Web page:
Who says you can't win the lottery twice?
Mike Dunleavy is a great guy, but the decision Thursday to finally move him off the Clippers' bench could prove as charmed as last spring's draft win.
Back then, the Clippers used the NBA lottery prize to make Blake Griffin the No. 1 overall pick.
Thanks to Dunleavy's departure, they now have a chance to make the same kind of impact addition with a coach.
They have never been in a better position to add the guy who can lead them into June.
They have never had more toys. They have never had more money. If one can look past the history of owner Donald Sterling, they have never looked so good.
"If the job were open, all kinds of people would want this job," said Dunleavy in a phone interview Thursday afternoon. "It's a major attractive job."
Dunleavy, who will probably be making the hire from his seat as general manager, said if the job were open because right now, the Clippers are finishing the season with career assistant Kim Hughes. Best of luck to the 6-foot-11 boss; he has survived nearly seven seasons here, perhaps he can figure out a way to inspire 25 or so wins in the final 33 games from a bunch that recently lost consecutive games to the teams with the two worst records in the NBA.
Barring that, the chances of Hughes' keeping the job are Kim-possible.
Which brings us to next summer, which will offer yet another glimpse into the mysterious thing known as the Clipper soul.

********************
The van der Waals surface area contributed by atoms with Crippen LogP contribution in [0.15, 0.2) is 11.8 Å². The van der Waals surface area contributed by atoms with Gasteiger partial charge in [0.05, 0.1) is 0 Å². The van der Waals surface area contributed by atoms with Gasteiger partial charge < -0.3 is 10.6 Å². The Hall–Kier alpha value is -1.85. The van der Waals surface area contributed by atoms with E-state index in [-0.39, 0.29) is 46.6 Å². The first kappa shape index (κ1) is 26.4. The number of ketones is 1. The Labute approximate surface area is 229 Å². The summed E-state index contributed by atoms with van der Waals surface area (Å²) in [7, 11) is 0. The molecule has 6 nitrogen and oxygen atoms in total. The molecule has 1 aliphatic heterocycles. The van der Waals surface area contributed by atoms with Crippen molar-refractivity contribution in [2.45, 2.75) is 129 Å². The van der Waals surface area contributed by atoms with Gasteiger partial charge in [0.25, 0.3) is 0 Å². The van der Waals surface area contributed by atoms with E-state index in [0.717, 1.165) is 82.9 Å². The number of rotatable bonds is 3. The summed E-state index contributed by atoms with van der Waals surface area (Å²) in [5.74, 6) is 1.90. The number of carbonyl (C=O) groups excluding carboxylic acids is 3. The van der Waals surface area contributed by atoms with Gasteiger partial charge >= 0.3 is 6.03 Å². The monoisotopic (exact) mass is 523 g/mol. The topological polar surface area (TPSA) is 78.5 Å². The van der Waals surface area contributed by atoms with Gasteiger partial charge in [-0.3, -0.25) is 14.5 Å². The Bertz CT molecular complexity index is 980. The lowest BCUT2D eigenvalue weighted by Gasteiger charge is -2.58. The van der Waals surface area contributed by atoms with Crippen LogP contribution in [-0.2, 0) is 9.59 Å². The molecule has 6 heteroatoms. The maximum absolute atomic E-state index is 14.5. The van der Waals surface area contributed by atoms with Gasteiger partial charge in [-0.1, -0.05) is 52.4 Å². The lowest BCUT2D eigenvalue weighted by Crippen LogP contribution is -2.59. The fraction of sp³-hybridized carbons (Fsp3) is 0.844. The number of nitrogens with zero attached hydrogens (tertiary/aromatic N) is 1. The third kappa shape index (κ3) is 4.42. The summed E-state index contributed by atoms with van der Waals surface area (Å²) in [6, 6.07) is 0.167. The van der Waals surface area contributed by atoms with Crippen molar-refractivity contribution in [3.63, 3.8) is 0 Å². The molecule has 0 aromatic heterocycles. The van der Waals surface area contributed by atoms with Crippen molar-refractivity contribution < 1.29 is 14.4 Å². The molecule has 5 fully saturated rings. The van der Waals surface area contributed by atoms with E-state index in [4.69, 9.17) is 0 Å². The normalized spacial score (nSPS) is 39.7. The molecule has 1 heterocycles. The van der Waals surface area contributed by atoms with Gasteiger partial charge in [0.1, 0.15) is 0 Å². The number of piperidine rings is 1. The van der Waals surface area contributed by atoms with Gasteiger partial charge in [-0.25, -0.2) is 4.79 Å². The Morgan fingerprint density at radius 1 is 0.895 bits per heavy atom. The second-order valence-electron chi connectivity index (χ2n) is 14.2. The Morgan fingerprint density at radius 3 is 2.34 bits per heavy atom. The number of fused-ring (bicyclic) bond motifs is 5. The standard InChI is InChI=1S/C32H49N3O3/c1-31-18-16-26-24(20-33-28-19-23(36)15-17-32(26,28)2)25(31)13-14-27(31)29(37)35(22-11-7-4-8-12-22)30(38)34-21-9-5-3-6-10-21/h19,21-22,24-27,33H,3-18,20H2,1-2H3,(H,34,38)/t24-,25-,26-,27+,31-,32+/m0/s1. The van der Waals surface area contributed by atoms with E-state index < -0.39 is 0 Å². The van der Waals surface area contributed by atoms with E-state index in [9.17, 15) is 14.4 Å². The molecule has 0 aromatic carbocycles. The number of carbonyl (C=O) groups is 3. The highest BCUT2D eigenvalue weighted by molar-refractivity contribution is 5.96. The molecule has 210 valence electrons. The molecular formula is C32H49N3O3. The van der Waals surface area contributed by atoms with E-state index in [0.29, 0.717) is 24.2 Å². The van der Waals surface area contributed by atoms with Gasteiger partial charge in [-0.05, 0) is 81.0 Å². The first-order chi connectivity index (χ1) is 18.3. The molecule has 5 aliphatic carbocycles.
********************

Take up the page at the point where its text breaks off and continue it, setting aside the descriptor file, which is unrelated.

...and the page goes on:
Considering Dunleavy will be making an astronomical salary for being strictly a general manager -- his $5 million will be roughly twice the bones paid to the Lakers' Mitch Kupchak -- the Clippers will have a couple of choices.
1) Live down to old expectations and roll the dice with somebody inexperienced and cheap, because who can afford $10 million for a coach and general manager?
2) Live up to your new mission and hire the right guy at any price.
There is only one right answer here. At least, there is only one answer given by champions. It is the second one, and the Clippers know it, and I know they can do it.
They signed Baron Davis. They paid Chris Kaman. They built a gleaming new practice facility. They made smart draft picks.
Heck, they came within one game of the Western Conference finals several years ago, remember?
They can finish the job. They can finish it right here, right now, just like the Lakers finished their job with their two hirings of Phil Jackson.
There's a shortage of NBA championship coaches who are looking for work, but why not get a guy who has at least coached in the NBA Finals?
There's actually three good unemployed ones out there -- Jeff Van Gundy, Avery Johnson and Byron Scott.
All three have the presence that would work in the town. All three have the credibility that would thrive in the locker room.
Van Gundy missed the playoffs only once in his 10 full coaching seasons with the New York Knicks and Houston Rockets.
Johnson had a 194-70 record with Dallas while making the playoffs in each of his four full seasons.
Then, of course, there's B-Scott, who led the New Jersey Nets to the Finals in consecutive seasons and, as a former Laker, would be a huge Staples Center favorite.
Coaching here in a giant purple and gold shadow isn't easy. Dealing with the karma -- yes, karma -- that comes with a Sterling franchise sometimes isn't fun. Dunleavy meant well, but his overbearing nature wore on the players, both infuriating and paralyzing them. If he didn't have the big contract, he would have been off the bench long ago.
"It's an uphill battle. I've been drained, I'm counterpunching all the time," Dunleavy said.
He didn't always do a good job coaching the Clippers. But, along with President Andy Roeser, Dunleavy has done a darn good job building them.
The new hire is in two good sets of hands. Championship hopes are now theirs to fumble.
It's draft day all over again. The clock ticks. The league watches. The future beckons. Make the right pick.